For the coming year, the CCR will be the NGO focal point. As focal point, the CCR will be responsible for promoting networking among resettlement NGOs around the world. The CCR plans to work over the coming year with the Canadian government, which will chair the ATC, to ensure productive, truly tripartite discussions focused on making resettlement as effective as possible in meeting the needs of refugees.
On 16 June, the Canadian Council for Refugees joined other national organizations in sending a letter to Parliament opposing implementation of the ‘no-fly list’. In spite of concerns that the program is open to abuse, the Canadian government launched the so-called ‘Passenger Protect’ program on 18 June.
Major concerns with the ‘no-fly list’ include:
- The danger of racial and religious profiling
- The particular risks to refugees and other newcomers with the potential for sharing private information with other countries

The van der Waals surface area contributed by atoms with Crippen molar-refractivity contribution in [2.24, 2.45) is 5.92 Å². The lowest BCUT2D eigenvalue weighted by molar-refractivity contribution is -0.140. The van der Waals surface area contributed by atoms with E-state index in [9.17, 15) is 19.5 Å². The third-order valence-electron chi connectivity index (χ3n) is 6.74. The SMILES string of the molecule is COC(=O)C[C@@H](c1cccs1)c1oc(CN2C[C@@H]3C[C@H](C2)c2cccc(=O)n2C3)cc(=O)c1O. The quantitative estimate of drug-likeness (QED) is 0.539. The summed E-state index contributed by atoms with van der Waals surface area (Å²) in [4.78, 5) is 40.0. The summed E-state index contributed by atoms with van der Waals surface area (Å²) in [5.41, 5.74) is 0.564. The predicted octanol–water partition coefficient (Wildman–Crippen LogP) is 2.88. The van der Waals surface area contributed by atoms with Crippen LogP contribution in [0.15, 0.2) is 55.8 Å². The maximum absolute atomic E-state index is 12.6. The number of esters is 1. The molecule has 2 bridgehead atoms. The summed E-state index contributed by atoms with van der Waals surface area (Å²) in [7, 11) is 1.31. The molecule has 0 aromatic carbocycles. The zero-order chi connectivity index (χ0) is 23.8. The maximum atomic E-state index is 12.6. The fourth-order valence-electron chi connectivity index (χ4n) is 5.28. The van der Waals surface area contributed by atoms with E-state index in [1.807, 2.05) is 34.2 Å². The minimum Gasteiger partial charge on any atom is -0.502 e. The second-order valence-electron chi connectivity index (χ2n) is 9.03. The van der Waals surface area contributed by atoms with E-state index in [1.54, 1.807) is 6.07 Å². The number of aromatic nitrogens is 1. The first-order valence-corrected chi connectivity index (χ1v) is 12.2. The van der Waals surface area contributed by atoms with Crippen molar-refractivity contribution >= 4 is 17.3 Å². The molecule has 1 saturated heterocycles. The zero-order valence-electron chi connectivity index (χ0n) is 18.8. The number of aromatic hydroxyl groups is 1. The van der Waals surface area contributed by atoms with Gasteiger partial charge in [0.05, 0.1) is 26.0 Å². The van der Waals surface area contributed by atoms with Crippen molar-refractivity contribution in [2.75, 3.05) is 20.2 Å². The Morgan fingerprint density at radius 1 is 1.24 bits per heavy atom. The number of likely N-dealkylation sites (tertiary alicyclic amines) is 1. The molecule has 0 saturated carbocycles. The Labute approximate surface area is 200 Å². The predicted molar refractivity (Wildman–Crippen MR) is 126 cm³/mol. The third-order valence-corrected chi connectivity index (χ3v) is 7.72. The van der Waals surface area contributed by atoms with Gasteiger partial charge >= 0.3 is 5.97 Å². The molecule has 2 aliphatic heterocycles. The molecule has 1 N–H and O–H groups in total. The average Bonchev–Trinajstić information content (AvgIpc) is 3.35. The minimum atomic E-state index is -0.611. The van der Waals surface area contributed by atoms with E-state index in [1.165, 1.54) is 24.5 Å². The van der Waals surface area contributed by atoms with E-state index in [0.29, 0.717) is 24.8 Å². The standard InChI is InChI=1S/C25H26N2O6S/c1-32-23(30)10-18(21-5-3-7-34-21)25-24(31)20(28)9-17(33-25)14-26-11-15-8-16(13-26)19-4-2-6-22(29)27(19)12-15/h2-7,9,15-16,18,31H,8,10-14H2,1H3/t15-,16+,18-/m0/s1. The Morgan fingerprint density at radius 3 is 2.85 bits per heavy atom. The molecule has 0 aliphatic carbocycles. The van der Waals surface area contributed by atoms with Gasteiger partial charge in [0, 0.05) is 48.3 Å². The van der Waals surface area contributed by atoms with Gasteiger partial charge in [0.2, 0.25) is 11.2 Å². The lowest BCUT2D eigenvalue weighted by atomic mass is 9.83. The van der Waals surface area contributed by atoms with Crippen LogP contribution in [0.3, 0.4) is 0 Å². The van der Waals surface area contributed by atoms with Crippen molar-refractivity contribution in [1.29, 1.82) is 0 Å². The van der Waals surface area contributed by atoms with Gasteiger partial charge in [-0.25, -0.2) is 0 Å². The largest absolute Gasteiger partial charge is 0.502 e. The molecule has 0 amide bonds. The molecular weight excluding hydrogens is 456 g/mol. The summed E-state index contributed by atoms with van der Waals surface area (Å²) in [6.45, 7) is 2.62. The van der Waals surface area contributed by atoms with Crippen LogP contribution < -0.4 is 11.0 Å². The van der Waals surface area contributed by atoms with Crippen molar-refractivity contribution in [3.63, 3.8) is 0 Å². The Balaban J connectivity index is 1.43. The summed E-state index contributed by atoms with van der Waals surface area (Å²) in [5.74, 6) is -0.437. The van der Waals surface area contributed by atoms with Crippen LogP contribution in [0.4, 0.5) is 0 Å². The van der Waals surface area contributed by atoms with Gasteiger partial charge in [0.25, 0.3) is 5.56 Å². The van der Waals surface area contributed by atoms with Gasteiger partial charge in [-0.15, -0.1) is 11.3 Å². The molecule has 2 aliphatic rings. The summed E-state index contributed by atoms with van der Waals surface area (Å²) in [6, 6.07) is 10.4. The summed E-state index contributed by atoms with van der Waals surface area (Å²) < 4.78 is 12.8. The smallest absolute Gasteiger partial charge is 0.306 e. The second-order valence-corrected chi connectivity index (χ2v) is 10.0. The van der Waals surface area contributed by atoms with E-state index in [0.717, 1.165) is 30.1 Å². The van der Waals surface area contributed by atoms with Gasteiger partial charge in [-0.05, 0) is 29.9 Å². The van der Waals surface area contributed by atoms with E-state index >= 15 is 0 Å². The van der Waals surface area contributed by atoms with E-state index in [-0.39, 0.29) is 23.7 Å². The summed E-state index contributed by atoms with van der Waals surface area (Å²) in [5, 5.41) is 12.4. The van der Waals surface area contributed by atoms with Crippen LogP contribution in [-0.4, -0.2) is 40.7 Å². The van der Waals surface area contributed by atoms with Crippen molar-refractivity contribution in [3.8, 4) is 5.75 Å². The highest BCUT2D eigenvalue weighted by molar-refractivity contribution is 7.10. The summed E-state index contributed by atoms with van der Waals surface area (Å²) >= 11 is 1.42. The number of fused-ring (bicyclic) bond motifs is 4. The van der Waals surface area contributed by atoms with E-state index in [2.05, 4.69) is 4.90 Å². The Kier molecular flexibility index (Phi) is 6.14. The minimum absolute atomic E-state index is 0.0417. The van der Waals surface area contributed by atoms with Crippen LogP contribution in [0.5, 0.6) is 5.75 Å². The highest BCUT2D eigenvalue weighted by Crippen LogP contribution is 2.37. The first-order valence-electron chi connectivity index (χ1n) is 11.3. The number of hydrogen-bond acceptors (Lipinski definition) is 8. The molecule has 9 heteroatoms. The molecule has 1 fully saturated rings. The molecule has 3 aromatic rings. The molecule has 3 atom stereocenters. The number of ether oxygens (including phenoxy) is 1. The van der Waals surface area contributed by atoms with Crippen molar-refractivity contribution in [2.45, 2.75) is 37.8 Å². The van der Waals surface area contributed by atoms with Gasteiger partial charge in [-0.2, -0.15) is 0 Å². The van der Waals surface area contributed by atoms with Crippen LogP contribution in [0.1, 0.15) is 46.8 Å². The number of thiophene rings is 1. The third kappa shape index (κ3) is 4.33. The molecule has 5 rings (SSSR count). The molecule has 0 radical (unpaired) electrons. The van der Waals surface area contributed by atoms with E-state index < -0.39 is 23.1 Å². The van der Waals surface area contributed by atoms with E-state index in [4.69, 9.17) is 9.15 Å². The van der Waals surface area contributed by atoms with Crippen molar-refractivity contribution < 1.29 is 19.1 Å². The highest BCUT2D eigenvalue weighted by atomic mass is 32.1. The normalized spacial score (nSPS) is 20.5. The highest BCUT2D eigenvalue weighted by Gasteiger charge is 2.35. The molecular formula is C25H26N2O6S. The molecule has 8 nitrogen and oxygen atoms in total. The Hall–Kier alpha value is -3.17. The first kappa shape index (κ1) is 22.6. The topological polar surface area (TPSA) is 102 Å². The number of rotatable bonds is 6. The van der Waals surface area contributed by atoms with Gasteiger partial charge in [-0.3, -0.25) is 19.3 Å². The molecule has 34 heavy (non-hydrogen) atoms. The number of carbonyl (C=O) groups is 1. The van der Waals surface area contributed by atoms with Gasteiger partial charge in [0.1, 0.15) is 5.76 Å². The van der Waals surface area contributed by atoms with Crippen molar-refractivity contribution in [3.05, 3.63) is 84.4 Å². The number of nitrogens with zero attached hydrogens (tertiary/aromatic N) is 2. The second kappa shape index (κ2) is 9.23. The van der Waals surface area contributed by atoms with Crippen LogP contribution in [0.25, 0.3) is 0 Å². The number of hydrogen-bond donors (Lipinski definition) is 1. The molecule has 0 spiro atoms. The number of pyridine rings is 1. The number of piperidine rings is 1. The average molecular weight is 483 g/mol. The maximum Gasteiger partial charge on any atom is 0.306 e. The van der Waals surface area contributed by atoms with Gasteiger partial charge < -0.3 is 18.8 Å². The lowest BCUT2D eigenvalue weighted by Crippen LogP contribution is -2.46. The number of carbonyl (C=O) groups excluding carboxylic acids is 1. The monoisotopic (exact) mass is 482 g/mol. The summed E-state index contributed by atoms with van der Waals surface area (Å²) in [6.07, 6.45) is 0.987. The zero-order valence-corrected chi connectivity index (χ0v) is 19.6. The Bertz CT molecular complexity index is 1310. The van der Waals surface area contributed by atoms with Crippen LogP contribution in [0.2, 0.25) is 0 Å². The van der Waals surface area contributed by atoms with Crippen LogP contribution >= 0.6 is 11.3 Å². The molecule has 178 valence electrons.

- The lack of democratic accountability in the process
- The curbing of civil rights for everyone living in Canada
The coalition of groups opposing ‘Passenger Protect’ is continuing efforts to call on the Standing Committee on Public Safety and National Security to examine the plan and to hear public submissions on the issue of the ‘no fly list’.
For a copy of the letter sent to the Standing Committee on Public Safety, see: http://www.ccrweb.ca/documents/noflyletter.htm
For a copy of the press release, issued by the Canadian Race Relations Foundation, see: http://www.crr.ca/Load.do?section=4&subSection=6&type=2
Before it adjourned for the summer on 15 June, the Senate began second reading of Bill C-280, the bill to implement the Refugee Appeal Division.
Thank you to everyone who has contacted Senators in their region to urge them to support the bill. We have had terrific feedback from CCR members and allies.